Side Pocket

AAA

DEFINITION of 'Side Pocket'

A type of account used in hedge funds to separate illiquid assets from other more liquid investments. Once an investment enters a side pocket account, only the present participants in the hedge fund will be entitled to a share of it. Future investors will not receive a share of the proceeds in the event the asset's returns get realized.

INVESTOPEDIA EXPLAINS 'Side Pocket'

Investors who leave the hedge fund will still receive a share of the side pocket's value when it gets realized. Usually only the most illiquid assets, such as delisted shares of a company, receive this type of treatment, because holding illiquid assets in a standard hedge fund portfolio can cause a great deal of complexity when investors liquidate their position. Overall, side pocket accounts resemble single asset private equity funds in structure.

RELATED TERMS
  1. Hedge Fund

    An aggressively managed portfolio of investments that uses leveraged, ...
  2. Delisting

    The removal of a listed security from the exchange on which it ...
  3. Illiquid

    The state of a security or other asset that cannot easily be ...
  4. Equity Fund

    A mutual fund that invests principally in stocks. It can be actively ...
  5. Long-Term Capital Management - ...

    A large hedge fund led by Nobel Prize-winning economists and ...
  6. Liquidate

    1. To convert assets into cash or equivalents by selling them ...
RELATED FAQS
  1. What's the difference between a mutual fund and a hedge fund?

    These two types of investment products have their similarities and differences. First, the similarities: Both mutual funds ... Read Full Answer >>
  2. What are some examples of smart beta ETFs that use passive and active management?

    There are a number of smart beta exchange-traded funds (ETFs) that use passive and active management, including the WisdomTree ... Read Full Answer >>
  3. What are the pros and cons of holding a non-controlling interest in a company?

    Most investors hold a non-controlling interest – also known as a minority interest – of the companies in which they own shares. ... Read Full Answer >>
  4. How does implied volatility impact the pricing of options?

    Implied volatility is an important aspect of the time value premium of an option. As implied volatility increases, call and ... Read Full Answer >>
  5. What type of funding options are available to a private company?

    Similar to public companies, private companies also need funding for various reasons. A business typically needs the greatest ... Read Full Answer >>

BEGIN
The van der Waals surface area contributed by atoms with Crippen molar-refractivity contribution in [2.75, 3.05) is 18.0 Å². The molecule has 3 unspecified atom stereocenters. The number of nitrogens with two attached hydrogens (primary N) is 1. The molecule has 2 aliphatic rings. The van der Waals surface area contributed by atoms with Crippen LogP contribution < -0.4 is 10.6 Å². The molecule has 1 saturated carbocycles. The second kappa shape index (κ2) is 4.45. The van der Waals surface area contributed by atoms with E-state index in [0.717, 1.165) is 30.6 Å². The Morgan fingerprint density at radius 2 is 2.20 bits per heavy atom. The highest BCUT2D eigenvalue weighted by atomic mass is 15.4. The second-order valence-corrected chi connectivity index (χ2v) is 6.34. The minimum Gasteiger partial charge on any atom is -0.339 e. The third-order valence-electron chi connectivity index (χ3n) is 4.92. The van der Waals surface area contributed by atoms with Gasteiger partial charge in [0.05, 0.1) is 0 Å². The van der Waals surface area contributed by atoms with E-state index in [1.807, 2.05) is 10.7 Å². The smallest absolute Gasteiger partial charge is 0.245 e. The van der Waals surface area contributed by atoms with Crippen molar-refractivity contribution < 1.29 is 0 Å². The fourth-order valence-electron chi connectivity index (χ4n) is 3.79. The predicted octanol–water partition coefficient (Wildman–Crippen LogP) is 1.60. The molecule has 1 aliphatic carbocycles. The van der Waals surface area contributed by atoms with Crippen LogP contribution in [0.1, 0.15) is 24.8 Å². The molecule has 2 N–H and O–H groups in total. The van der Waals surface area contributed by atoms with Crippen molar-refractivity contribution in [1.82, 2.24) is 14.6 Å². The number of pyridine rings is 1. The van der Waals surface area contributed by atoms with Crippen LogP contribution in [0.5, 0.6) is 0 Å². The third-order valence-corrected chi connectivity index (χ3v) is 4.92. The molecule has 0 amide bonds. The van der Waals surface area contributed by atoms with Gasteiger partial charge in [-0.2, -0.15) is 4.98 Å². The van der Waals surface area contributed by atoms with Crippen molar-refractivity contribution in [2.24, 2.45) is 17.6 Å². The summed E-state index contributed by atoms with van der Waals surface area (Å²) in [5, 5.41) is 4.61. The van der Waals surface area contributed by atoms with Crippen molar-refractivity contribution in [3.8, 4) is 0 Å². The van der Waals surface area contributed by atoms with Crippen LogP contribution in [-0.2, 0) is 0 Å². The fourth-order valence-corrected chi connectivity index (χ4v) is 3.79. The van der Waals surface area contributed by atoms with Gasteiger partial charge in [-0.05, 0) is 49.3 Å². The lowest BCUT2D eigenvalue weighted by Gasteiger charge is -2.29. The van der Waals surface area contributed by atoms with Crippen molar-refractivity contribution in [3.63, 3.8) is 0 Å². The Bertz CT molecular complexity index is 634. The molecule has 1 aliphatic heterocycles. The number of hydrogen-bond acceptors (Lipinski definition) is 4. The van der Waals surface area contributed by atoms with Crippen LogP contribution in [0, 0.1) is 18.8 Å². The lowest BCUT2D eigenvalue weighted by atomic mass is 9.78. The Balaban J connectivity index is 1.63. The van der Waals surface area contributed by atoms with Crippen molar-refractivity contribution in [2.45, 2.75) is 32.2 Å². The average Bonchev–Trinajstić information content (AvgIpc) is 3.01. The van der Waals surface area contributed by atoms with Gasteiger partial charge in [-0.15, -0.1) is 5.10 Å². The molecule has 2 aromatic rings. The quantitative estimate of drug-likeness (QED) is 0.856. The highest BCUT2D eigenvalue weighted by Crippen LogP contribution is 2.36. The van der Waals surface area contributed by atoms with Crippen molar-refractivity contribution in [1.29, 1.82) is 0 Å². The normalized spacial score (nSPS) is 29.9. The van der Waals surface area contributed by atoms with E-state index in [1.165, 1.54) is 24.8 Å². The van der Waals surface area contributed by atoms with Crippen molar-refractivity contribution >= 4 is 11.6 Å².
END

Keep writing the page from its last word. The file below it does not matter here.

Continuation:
6. Which federal regulatory agencies approved and are now responsible for enforcing ...

    Five federal regulatory agencies approved and are jointly responsible for enforcing the Volcker rule. These agencies include ... Read Full Answer >>
Related Articles
  1. Options & Futures

    A Brief History Of The Hedge Fund

    Find out how this U.S.-born investment innovation became a $1-trillion industry that's both praised and vilified by the media.
  2. Options & Futures

    Hedge Funds: Higher Returns Or Just High Fees?

    Discover the advantages and pitfalls of hedge funds and the questions to ask when choosing one.
  3. Options & Futures

    Hedge Funds Hunt For Upside, Regardless Of The Market

    Hedge funds seek positive absolute returns, and engage in aggressive strategies to make this happen.
  4. Credit & Loans

    What is a Syndicated Loan?

    A syndicated loan is one that involves a group of lenders (called the syndicate) who pool their lending resources to make a loan.
  5. Investing Basics

    Explaining the Volcker Rule

    The Volcker Rule prevents commercial banks from engaging in high-risk, speculative trading for their own accounts.
  6. Investing Basics

    What is an Asset-Backed Security?

    An asset-backed security (ABS) is a debt security collateralized by a pool of assets.
  7. Taxes

    What is an Ad Valorem Tax?

    An ad valorem tax is a levy placed on real or personal property based on the assessed value of that property.
  8. Personal Finance

    5 Assets Only The Ultra Rich Can Afford

    Yacht? Private jet? Not that unusual. If you’re rolling in the big bucks, you can buy something much more interesting.
  9. Professionals

    Top ETFs, Mutual Funds for Investing in Water

    The nation's water supply is declining as demand is increasing. This presents an investment opportunity, just mind your liquidity.
  10. Professionals

    Structured Notes: What You Need to Know

    Structured notes are complex, high risk and might not be suitable for individual investors. Here's why.

You May Also Like

Hot Definitions
  1. Social Security

    A United States federal program of social insurance and benefits developed in 1935. The Social Security program's benefits ...
  2. American Dream

    The belief that anyone, regardless of where they were born or what class they were born into, can attain their own version ...
  3. Multicurrency Note Facility

    A credit facility that finances short- to medium-term Euro notes. Multicurrency note facilities are denominated in many currencies. ...
  4. National Currency

    The currency or legal tender issued by a nation's central bank or monetary authority. The national currency of a nation is ...
  5. Treasury Yield

    The return on investment, expressed as a percentage, on the debt obligations of the U.S. government. Treasuries are considered ...
  6. Bund

    A bond issued by Germany's federal government, or the German word for "bond." Bunds are the German equivalent of U.S. Treasury ...
Trading Center
×

You are using adblocking software

Want access to all of Investopedia? Add us to your “whitelist”
so you'll never miss a feature!